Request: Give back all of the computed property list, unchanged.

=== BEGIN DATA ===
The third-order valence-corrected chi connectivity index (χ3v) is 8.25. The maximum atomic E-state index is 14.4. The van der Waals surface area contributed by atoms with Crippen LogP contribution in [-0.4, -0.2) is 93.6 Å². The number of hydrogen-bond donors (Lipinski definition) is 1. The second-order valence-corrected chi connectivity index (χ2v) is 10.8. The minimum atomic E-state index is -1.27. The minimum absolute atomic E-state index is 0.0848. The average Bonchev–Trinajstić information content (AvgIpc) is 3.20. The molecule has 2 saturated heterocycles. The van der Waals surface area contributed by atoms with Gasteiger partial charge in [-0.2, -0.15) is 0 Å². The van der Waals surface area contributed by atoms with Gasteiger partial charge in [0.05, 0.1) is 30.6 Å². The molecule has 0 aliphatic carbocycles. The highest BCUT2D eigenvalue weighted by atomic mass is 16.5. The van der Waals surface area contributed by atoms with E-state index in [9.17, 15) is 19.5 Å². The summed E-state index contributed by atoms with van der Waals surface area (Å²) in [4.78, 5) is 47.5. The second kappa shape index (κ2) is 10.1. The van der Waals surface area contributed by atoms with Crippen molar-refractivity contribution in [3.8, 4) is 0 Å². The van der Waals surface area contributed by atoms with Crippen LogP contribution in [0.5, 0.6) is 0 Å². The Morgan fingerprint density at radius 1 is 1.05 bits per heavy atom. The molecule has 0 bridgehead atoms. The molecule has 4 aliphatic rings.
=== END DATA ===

The third-order valence-corrected chi connectivity index (χ3v) is 8.25. The maximum atomic E-state index is 14.4. The van der Waals surface area contributed by atoms with Crippen LogP contribution in [-0.4, -0.2) is 93.6 Å². The number of hydrogen-bond donors (Lipinski definition) is 1. The second-order valence-corrected chi connectivity index (χ2v) is 10.8. The minimum atomic E-state index is -1.27. The minimum absolute atomic E-state index is 0.0848. The average Bonchev–Trinajstić information content (AvgIpc) is 3.20. The molecule has 2 saturated heterocycles. The van der Waals surface area contributed by atoms with Gasteiger partial charge in [-0.2, -0.15) is 0 Å². The van der Waals surface area contributed by atoms with Gasteiger partial charge in [0.05, 0.1) is 30.6 Å². The molecule has 0 aliphatic carbocycles. The highest BCUT2D eigenvalue weighted by atomic mass is 16.5. The van der Waals surface area contributed by atoms with E-state index in [9.17, 15) is 19.5 Å². The summed E-state index contributed by atoms with van der Waals surface area (Å²) in [4.78, 5) is 47.5. The second kappa shape index (κ2) is 10.1. The van der Waals surface area contributed by atoms with Crippen molar-refractivity contribution in [3.8, 4) is 0 Å². The van der Waals surface area contributed by atoms with Crippen LogP contribution in [0.5, 0.6) is 0 Å². The Morgan fingerprint density at radius 1 is 1.05 bits per heavy atom. The molecule has 0 bridgehead atoms. The molecule has 4 aliphatic rings.